• Inverted nipples.
  • Pain in the breast, particularly if it does not go away.

These changes are usually noticed by the woman when performing monthly breast self exam. This should be done at the same time each month, 3 to 5 days after the end of the menstrual cycle.

If menopausal, perform exam on the same day of each month.

Male breast cancer can exhibit the same symptoms as breast cancer in women, including a lump. Anyone, male or female noticing any of the above symptoms should see their health care provider immediately.

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How is breast cancer diagnosed?

  1. Clinical breast examination – During a visit, the doctor carefully examines the breast by feeling for lumps and other irregularities in the breast tissue.
  2. Mammography – An xray of the breast that will give information about a breast lump.
  3. Ultrasonography – This test uses sound waves to detect the character of a breast lump; whether it is a fluid filled cyst (not cancerous), or a solid mass (which may or may not be cancerous). This test can also be done along with a mammogram.
  4. Based on these results, a biopsy may or may not be required to get tissue samples of the breast and be examined by a pathologist.
  5. Lab tests such as hormone receptor tests to determine the type of breast cancer and also possible treatment regimen indicated.
  6. Other tests that may be done include :

– Scinti-mammography,

– A Positron Emission Tomography (PET) scanning

– Magnetic Resonance Imaging (MRI).

Stages of Breast Cancer:

There are 5 stages of breat cancer:

Stage 0 (zero), which is noninvasive  

Stages 1 to IV which are used to stage invasive  breast cancer.  In staging breast cancer, the results from diagnostic tests are used to tell the following;                                                  


Tumor (T) – how large the tumor is in the breast.

Node (N) – Whether the tumor has spread to the lymph nodes.

Metastasis (M) – Whether the cancer has spread to other parts of the body.

Stages of Breast Cancer

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Treatment for Breast Cancer:

Based on the type of breast cancer and the stage of the cancer, the doctor (Oncologist) will decide on the best course of treatment which may include;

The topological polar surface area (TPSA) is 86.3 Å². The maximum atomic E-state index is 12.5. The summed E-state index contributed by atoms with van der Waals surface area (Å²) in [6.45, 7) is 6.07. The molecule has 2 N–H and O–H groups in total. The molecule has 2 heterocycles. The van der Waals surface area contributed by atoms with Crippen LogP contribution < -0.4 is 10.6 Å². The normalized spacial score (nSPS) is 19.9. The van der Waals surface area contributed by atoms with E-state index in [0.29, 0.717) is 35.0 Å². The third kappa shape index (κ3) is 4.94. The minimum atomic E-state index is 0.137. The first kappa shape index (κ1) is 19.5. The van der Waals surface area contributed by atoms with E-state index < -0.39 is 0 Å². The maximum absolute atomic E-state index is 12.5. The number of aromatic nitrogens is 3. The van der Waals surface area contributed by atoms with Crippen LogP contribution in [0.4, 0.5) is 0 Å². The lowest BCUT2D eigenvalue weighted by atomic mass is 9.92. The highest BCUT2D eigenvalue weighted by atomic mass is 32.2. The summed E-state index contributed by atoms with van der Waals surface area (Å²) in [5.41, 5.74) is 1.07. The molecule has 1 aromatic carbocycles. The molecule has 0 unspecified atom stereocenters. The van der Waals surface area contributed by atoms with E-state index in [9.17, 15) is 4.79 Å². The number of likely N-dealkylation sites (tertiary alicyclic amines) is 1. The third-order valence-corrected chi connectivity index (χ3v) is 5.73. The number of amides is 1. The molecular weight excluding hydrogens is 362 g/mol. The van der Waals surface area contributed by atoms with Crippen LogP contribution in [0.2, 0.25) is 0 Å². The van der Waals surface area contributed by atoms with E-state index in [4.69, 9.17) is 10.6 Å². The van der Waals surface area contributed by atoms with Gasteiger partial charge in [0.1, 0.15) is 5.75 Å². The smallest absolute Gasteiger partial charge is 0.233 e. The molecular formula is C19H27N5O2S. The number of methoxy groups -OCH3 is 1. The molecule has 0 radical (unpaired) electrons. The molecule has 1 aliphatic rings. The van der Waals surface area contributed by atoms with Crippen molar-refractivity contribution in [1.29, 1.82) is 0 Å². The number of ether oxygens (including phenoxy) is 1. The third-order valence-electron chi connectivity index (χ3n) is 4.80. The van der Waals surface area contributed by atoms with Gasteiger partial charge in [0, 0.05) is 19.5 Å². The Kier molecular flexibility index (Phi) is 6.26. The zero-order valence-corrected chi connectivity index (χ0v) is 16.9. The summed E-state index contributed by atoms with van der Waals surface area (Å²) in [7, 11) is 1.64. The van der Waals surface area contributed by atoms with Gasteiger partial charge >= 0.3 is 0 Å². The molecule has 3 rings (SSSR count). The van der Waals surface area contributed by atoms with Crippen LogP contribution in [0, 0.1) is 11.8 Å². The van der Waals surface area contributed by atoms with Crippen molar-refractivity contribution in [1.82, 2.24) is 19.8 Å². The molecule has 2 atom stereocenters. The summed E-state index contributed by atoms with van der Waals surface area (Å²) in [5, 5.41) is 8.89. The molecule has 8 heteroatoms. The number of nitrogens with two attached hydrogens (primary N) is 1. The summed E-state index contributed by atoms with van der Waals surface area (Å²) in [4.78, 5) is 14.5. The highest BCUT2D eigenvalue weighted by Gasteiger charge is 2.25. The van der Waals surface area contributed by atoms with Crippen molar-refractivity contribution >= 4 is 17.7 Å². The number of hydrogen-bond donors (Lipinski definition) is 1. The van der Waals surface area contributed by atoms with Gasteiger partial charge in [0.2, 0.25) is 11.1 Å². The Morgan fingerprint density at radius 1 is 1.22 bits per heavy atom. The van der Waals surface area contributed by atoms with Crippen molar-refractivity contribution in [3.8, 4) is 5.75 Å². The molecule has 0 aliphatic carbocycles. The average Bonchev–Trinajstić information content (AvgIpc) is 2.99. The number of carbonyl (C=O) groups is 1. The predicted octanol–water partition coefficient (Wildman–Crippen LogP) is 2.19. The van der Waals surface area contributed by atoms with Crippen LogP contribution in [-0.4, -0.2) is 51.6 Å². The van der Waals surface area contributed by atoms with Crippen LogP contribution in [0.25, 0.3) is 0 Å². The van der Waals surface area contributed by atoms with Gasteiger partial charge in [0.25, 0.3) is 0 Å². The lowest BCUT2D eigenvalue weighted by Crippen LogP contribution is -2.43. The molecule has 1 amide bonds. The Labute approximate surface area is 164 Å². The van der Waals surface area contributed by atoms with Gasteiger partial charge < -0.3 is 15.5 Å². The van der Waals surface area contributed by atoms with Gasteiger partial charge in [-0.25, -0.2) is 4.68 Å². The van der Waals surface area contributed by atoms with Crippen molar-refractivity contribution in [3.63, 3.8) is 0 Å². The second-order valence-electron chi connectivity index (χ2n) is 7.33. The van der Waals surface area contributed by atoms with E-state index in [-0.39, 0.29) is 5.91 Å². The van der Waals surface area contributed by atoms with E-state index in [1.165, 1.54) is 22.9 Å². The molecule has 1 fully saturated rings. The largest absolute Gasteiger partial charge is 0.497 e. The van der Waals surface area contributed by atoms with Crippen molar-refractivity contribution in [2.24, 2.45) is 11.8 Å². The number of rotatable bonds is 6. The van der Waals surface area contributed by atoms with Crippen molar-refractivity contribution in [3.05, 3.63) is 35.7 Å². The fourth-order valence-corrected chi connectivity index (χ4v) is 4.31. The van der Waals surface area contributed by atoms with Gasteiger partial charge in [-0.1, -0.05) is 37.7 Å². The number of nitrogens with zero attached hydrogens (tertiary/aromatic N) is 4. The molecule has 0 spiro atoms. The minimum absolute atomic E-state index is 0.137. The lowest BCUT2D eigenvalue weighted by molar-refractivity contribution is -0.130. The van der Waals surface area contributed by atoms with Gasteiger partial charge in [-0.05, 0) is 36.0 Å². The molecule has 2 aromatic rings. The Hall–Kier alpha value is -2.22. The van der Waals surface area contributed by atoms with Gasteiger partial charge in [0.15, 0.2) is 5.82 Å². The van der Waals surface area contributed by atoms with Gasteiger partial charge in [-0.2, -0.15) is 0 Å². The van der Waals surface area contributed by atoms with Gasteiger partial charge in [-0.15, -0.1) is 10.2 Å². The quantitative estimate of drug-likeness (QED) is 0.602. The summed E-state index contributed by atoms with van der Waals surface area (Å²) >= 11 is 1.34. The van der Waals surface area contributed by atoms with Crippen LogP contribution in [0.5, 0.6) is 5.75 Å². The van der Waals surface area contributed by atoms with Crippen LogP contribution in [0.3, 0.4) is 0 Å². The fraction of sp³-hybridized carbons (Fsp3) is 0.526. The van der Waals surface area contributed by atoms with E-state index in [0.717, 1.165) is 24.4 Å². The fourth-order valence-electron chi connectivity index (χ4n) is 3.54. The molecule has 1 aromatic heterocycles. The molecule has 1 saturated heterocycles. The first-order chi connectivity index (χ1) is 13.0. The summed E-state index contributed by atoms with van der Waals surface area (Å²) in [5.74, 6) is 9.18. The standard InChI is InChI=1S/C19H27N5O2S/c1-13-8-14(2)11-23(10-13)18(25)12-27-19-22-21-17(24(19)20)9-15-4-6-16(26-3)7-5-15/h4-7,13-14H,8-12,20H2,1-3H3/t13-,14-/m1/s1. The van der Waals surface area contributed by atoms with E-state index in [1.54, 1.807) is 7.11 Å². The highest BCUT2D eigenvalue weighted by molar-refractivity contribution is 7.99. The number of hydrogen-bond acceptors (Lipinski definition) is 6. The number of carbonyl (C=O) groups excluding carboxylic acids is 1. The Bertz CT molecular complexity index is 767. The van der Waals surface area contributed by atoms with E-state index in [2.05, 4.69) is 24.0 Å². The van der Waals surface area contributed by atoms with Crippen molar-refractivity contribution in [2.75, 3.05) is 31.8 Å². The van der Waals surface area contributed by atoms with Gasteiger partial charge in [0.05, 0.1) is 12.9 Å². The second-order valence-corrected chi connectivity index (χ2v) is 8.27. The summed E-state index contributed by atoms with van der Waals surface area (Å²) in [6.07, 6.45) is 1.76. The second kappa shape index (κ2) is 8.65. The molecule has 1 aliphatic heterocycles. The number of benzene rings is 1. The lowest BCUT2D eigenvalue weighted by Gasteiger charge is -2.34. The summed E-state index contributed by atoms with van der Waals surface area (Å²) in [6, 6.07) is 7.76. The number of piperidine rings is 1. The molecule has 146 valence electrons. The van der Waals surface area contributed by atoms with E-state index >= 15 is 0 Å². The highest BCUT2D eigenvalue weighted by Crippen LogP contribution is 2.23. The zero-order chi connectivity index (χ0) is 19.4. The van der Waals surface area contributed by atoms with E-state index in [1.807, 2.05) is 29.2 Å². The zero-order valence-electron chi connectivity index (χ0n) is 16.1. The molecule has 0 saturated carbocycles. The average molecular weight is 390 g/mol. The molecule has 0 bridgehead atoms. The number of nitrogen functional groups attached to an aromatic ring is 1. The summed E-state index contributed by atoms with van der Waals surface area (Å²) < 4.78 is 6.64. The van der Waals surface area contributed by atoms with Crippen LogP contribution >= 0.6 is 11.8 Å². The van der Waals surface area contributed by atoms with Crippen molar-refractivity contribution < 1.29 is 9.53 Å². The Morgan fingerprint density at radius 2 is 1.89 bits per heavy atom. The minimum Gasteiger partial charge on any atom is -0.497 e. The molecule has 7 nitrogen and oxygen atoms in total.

1. Chemotherapy and or hormone therapy
  2. Immunotherapy
  3. Surgery, which may range from lumpectomy (removal of a lump) to a full blown mastectomy (removal of the breast). Some people may choose to have breast reconstructive surgery after surgery.
  4. Radiation therapy.

Treatment for men with breast cancer are very similar to those for women.

Screening Recommendations:

There is currently some controversy in the screening recommendations for breast cancer. The US preventive Task Force (USPTF) recommends that women ages 50 to 74 have a mammogram every 2 years. They recommend that mammography be considered in women ages 40 to 49 after evaluating their risks and benefits with their physician.

The American Cancer Society (ACS) recommends that women ages 40 to 44 have the choice to start yearly mammograms. They also recommend that women ages 45 to 54 receive mammography every year and that women 55 and older can switch to having a mammogram every 2 years or may continue their yearly screening if they choose to do so.

For women at a higher risk for breast cancer it is recommended that screening be started at an earlier age. It is important to have these discussions with your care provider in order to decide on the appropriate screening schedule for your situation.

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Some Facts:

According to the national Breast Cancer Foundation, 1 in 8 women will develop invasive breast cancer in her lifetime. The key is early detection.

In 2020, approximately 30% of all new women cancer diagnosis was breast cancer. On average a woman is diagnosed with breast cancer every 2 minutes in the United States.

Currently, there are over 3.8 women who have been diagnosed with breast cancer in the United States.

This year, in the United States, it is estimated that 44,130 deaths (43,600 women and 530 men) will occur from breast cancer.

A recent decline in breast cancer deaths in the USA may be due to prevention strategies, screening mammography or to improved treatment.



 NIH: National Cancer Institute